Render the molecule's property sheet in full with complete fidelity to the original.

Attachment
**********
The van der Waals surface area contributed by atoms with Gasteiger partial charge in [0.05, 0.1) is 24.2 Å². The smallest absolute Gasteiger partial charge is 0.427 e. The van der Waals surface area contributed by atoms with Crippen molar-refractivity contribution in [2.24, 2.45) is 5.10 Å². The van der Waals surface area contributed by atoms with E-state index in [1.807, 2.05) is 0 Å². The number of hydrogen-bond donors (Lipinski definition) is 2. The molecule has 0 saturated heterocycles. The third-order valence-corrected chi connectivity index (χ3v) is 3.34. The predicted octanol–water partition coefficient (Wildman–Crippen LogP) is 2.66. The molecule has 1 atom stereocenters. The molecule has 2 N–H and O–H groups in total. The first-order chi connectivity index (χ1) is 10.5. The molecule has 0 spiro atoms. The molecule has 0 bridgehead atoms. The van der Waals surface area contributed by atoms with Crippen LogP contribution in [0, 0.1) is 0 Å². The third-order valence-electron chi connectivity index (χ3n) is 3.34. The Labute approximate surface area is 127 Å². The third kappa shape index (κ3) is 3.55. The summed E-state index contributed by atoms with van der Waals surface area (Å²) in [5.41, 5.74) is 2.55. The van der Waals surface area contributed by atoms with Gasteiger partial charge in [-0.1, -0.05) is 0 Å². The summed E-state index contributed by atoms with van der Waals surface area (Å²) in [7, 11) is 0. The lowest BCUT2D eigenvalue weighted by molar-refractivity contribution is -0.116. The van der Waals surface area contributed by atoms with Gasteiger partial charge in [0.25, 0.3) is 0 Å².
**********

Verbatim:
The van der Waals surface area contributed by atoms with Gasteiger partial charge in [0.05, 0.1) is 24.2 Å². The smallest absolute Gasteiger partial charge is 0.427 e. The van der Waals surface area contributed by atoms with Crippen molar-refractivity contribution in [2.24, 2.45) is 5.10 Å². The van der Waals surface area contributed by atoms with E-state index in [1.807, 2.05) is 0 Å². The number of hydrogen-bond donors (Lipinski definition) is 2. The molecule has 0 saturated heterocycles. The third-order valence-corrected chi connectivity index (χ3v) is 3.34. The predicted octanol–water partition coefficient (Wildman–Crippen LogP) is 2.66. The molecule has 1 atom stereocenters. The molecule has 2 N–H and O–H groups in total. The first-order chi connectivity index (χ1) is 10.5. The molecule has 0 spiro atoms. The molecule has 0 bridgehead atoms. The van der Waals surface area contributed by atoms with Crippen LogP contribution in [0, 0.1) is 0 Å². The third-order valence-electron chi connectivity index (χ3n) is 3.34. The Labute approximate surface area is 127 Å². The third kappa shape index (κ3) is 3.55. The summed E-state index contributed by atoms with van der Waals surface area (Å²) in [5.41, 5.74) is 2.55. The van der Waals surface area contributed by atoms with Gasteiger partial charge in [-0.1, -0.05) is 0 Å². The summed E-state index contributed by atoms with van der Waals surface area (Å²) in [7, 11) is 0. The lowest BCUT2D eigenvalue weighted by molar-refractivity contribution is -0.116. The van der Waals surface area contributed by atoms with Gasteiger partial charge in [0.25, 0.3) is 0 Å².